Halloween, my favourite holiday, looms. Usually around this time, Mr. Malting will dust off his extensive collection of Vampire Disco on vinyl and I bust out my Ben Nye “contusion” greasepaint color assortment and it’s a party. Luckily, I have just the beers to kick off the season while I fine tune my skull face.
The fantastic folks at Cumbrian Legendary Ales have sent me a bottle of their 8% doppelbock named after a Cumbrian vampire legend from the 17th century: two red lights from yonder graveyard come forward and move around the house. Something unpicks the lead of the glass in the window and then a corpse-like hand reaches in….
The Munich malt really dominates in the nose and centrally on the palate. It has a nice red-amber tinge suitable for something named after a blood sucking fiend, and there’s an alcohol warming, though for such a strong beer it’s very easy to drink. There’s a pleasant cereal-candy aspect to this that’s just sweet enough to remind me of a childhood treat hoard.
The next beer is the limited-edition Bashah, another version of the Brewdog-Stone collaboration, the original Bashah, which was dry hopped with Amarillo (my favourite hop) as well as the new-to-me hop, Hercules. The beer was then aged in whisky casks with 30 kilos of tayberries in one and black raspberries in the other. (I’ve already had the Tayberry one last week, and enjoyed it in a totally non-verbal way, taking no tasting notes and just relishing the experience.) I’m a huge fan of Bashah and when I saw that Johanna was doing the labels for these, I was smitten all over again with what Brewdog can do. The labels are about as goth as one can get, with the Stone gargoyle crouching amdist skulls and brambles where an owl perches and bats fly out over a full moon. It’s the kind of beer label you’d want as a tattoo. Or maybe that’s just me.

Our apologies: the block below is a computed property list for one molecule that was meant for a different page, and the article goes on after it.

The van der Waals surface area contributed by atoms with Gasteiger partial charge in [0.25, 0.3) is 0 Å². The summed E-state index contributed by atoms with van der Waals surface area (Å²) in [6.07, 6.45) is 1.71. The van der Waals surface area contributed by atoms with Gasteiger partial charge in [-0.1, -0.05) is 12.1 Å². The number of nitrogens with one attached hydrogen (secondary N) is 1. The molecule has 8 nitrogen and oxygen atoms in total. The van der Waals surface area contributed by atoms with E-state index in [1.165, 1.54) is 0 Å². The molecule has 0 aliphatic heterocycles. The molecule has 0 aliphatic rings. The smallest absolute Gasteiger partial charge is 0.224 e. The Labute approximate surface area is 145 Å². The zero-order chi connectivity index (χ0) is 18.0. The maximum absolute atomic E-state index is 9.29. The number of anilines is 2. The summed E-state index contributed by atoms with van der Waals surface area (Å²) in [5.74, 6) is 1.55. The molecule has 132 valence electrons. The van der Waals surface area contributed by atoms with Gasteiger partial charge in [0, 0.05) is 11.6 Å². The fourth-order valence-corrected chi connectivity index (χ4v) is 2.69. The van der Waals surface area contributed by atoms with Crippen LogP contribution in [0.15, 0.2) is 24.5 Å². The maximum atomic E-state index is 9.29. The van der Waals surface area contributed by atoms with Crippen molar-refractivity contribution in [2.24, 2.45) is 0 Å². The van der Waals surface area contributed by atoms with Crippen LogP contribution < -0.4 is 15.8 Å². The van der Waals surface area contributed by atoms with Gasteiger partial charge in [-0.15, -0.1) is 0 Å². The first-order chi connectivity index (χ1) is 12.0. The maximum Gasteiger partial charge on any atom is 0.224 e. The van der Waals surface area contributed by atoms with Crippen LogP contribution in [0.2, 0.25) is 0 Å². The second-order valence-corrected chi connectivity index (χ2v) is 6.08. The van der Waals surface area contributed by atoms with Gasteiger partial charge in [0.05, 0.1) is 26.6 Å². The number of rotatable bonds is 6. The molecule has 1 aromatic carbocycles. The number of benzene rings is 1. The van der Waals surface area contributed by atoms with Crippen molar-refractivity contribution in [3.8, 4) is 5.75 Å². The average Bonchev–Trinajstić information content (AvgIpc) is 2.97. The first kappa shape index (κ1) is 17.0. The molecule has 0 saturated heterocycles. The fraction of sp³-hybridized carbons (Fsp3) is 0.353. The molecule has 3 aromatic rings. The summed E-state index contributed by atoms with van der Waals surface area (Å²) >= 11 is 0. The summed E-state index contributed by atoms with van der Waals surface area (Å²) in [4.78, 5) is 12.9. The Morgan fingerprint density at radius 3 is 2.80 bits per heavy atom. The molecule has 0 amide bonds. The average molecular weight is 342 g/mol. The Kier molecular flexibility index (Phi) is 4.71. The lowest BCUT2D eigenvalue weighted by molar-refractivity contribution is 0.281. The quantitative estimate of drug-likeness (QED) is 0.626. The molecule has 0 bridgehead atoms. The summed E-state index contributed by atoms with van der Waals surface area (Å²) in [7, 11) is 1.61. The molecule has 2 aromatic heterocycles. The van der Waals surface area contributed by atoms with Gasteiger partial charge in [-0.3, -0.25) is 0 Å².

On uncorking the bottle the whole room is filled with the scent of chocolate raspberries. The nose is powerfully boozy, with a note of sweet musk, like a heady perfume. The tall, dense head soon wanes, lacing the glass with a delicate foam and the beer itself is an opaque black. The raspberry version is more complex than the Tayberry, which was sweeter– a simple fruity chocolate delight. But this has a lot going on– it is very similar to the Rake Raspberry Brewdog made a few years ago, but this is more balanced and smoother. Vanilla and intense alcohol warming hit you first. Then, big, bitter chocolate follows and of course the mineral tang of earthy raspberry. It’s only at the very end that I can taste the hops, though no doubt they are tempering the sweetness of the chocolate malt as well as drying out some of the fruits. This is a very special beer, and I only wish I had another bottle to drink on Halloween.